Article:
The worldwide ophthalmic products market exceeds $22 billion (US) and is growing at more than 10% per year. Without the inclusion of consumer eye care products, the ophthalmic products market approximates $17 billion in 2006.
Source: "Products, Technologies, Markets and Opportunities in Ophthalmology Surgical, Device and Drug Markets Worldwide, 2007," Report #G125, MedMarket Diligence.
[Having covered a very wide range of medical technology markets, spanning cardiology to gastroenterology, biotechs to devices and disposables/reusables/"reposables" to capital equipment, I have to note that the spine surgery market is really unique among all of them — resistant to cost containment, persistently device-oriented, and subject to tremendous innovation all the same. In some ways, spine surgery may be the last bastion of medical device development, clinging as it does to its inherent need for products that are structural in nature and therefore keeping at bay the wholesale intrusion of biotechs and pharmaceuticals. – P. Driscoll]
The global spine market is large, active and growing rapidly in revenues. Several dynamic forces, in addition to the aging of the population, are expected to affect the market and treatments during the next several years. While spinal fusion will always have a place, its share of the treatment market is expected to decline. Newer treatments such as total disc replacement and nuclear arthroplasty will erode the spinal fusion market, as these and other treatments which preserve spinal motion gain favor over the invasive and traumatic fusion of two or more spine segments.
The total global spine surgery market includes includes devices for spinal fusion, bone graft substitutes, total disc replacement, nuclear arthroplasty (also known as nucleus replacement) vertebroplasty, kyphoplasty, interspinous process spacers and devices for image guided surgery. The combined market will have a compound annual growth rate (CAGR) of over 14% through 2017.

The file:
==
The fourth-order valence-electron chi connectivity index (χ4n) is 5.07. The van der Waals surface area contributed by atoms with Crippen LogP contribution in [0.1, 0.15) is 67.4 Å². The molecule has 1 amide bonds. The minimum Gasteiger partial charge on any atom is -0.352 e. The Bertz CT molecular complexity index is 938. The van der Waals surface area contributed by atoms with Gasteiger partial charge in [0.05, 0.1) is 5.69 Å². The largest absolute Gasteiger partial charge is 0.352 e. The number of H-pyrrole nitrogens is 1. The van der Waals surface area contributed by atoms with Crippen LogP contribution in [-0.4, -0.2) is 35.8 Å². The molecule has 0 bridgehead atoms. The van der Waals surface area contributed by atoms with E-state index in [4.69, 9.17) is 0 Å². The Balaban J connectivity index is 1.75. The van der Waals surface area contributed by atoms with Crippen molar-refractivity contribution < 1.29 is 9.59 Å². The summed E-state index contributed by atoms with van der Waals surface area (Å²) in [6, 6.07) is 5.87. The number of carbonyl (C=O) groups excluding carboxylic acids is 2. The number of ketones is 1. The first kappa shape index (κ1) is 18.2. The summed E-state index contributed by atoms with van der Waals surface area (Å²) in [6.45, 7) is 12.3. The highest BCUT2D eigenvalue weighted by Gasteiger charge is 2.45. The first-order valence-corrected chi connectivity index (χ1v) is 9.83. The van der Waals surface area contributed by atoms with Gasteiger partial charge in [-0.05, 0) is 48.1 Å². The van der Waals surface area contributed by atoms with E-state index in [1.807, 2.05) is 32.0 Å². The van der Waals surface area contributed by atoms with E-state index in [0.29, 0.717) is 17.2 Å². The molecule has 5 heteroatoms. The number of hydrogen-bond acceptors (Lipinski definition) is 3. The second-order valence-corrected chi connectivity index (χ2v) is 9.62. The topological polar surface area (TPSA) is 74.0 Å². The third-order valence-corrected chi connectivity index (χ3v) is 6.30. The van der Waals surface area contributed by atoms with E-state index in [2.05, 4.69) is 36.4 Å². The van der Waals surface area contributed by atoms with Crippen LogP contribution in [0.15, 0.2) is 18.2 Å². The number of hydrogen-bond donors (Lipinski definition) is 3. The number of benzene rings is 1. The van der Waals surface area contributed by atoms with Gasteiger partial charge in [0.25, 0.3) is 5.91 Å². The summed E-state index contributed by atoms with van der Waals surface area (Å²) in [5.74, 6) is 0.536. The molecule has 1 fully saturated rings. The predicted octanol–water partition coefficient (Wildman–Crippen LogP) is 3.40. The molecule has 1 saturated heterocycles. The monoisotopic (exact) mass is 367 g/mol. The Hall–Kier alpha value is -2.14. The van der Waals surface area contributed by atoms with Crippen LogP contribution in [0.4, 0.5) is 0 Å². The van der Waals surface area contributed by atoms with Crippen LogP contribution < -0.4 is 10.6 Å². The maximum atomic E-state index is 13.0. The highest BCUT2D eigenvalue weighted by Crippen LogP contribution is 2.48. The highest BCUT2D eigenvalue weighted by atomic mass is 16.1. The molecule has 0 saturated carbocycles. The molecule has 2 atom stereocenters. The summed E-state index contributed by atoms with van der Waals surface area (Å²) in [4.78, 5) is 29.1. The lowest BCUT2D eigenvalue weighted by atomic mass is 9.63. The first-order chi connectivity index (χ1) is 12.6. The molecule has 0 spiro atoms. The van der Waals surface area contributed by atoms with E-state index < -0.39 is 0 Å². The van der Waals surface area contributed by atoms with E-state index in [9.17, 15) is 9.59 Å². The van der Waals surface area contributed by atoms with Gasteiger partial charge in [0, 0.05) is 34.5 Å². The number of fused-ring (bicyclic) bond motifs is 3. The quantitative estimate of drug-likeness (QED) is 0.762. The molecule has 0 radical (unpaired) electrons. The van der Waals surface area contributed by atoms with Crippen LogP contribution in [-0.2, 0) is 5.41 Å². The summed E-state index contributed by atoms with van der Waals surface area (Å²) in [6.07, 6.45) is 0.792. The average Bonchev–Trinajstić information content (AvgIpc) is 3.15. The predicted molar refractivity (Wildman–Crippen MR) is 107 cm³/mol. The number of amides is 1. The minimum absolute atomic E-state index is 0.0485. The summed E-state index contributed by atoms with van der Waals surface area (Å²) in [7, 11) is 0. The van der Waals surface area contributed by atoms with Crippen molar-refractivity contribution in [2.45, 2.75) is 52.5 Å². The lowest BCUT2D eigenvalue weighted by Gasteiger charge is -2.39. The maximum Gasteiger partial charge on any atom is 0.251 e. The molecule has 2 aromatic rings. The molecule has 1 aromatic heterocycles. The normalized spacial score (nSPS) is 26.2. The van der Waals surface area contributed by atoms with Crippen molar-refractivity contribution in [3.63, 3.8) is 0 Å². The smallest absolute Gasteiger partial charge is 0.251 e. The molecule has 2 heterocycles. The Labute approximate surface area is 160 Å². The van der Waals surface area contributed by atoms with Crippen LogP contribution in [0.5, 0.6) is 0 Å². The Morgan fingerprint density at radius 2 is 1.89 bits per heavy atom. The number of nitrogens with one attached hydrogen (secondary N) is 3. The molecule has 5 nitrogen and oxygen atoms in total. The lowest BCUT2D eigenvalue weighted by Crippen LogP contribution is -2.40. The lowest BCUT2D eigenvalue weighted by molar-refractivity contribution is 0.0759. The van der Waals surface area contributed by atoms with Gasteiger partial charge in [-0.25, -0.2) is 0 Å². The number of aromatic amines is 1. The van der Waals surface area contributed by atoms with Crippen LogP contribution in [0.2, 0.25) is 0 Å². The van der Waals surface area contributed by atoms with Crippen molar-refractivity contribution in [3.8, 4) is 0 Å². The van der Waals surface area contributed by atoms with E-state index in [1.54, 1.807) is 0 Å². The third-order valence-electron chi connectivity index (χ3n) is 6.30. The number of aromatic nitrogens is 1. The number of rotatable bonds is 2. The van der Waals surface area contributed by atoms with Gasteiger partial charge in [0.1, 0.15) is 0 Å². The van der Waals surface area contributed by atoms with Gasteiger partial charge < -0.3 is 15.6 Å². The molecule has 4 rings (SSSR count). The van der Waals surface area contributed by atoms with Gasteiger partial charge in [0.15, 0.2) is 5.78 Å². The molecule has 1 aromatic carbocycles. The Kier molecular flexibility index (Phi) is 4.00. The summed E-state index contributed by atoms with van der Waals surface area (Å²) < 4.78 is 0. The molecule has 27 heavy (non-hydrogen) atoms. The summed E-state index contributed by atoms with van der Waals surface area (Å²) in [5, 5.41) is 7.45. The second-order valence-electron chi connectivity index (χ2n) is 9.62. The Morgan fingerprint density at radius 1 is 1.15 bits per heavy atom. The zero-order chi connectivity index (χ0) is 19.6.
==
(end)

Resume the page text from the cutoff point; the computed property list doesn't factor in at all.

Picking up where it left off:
As has been the historical precedent, many devices are first launched outside of the US, primarily in the European Union, where the product approval process is less strenuous than in the US. Therefore, a number of new products, such as nucleus replacement, have sales outside of the US but no sales here, or very modest US sales due to use as an investigational or humanitarian device.
Worldwide, spinal fusion is expected to always be a tool for the orthopedic surgeon, but as a procedure it is starting to yield market share to other, more motion-preserving devices and procedures. In addition, motion-preserving technologies are filling the treatment gap between lumbar back pain treated with non-surgical means, and multi-segment spinal fusion. Motion-preserving devices also leave the option of fusion open as more of a last resort treatment, if needed. As technology advances, populations age and surgeons gain experience with new treatments, these trends are expected to continue.
In dollar terms, spine fusion revenues are expected to be flat as bone graft substitutes, total disc replacement and vertebroplasty/kyphoplasty begin to replace some spinal fusion procedures. Nucleus replacement, a market in its infancy, will also be increasing during the period covered in this study, but will remain a relatively modest sub-segment of the entire market.
Global Spine Surgery Market by Percentage and Segments, 2008-2017
The exhibit above shows the percent shares (by USD) of the product segments. This graph shows more dramatically the predicted shift from spinal fusion towards other technologies. One of the drivers of this trend is the desire by Baby Boomers to remain active into their later years. This means that they will be more likely to opt for a total disc replacement, for example, in order to keep spinal fusion as a more drastic, final solution if all else fails.